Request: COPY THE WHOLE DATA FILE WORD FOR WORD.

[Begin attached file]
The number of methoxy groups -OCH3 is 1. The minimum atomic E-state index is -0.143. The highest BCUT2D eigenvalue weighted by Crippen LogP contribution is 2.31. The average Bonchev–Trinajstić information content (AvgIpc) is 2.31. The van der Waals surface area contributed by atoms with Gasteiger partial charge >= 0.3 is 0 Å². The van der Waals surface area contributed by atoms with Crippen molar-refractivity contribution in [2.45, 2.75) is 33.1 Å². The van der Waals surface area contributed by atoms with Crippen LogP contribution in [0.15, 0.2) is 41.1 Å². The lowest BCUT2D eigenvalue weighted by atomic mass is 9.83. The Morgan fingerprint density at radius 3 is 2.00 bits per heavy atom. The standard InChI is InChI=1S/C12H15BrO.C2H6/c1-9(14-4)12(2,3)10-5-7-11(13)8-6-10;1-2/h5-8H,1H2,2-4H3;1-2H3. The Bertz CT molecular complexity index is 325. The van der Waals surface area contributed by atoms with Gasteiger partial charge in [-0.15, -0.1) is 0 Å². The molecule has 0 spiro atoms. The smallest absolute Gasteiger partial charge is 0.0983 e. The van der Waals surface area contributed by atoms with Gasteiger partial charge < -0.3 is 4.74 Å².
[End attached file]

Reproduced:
The number of methoxy groups -OCH3 is 1. The minimum atomic E-state index is -0.143. The highest BCUT2D eigenvalue weighted by Crippen LogP contribution is 2.31. The average Bonchev–Trinajstić information content (AvgIpc) is 2.31. The van der Waals surface area contributed by atoms with Gasteiger partial charge >= 0.3 is 0 Å². The van der Waals surface area contributed by atoms with Crippen molar-refractivity contribution in [2.45, 2.75) is 33.1 Å². The van der Waals surface area contributed by atoms with Crippen LogP contribution in [0.15, 0.2) is 41.1 Å². The lowest BCUT2D eigenvalue weighted by atomic mass is 9.83. The Morgan fingerprint density at radius 3 is 2.00 bits per heavy atom. The standard InChI is InChI=1S/C12H15BrO.C2H6/c1-9(14-4)12(2,3)10-5-7-11(13)8-6-10;1-2/h5-8H,1H2,2-4H3;1-2H3. The Bertz CT molecular complexity index is 325. The van der Waals surface area contributed by atoms with Gasteiger partial charge in [-0.15, -0.1) is 0 Å². The molecule has 0 spiro atoms. The smallest absolute Gasteiger partial charge is 0.0983 e. The van der Waals surface area contributed by atoms with Gasteiger partial charge < -0.3 is 4.74 Å².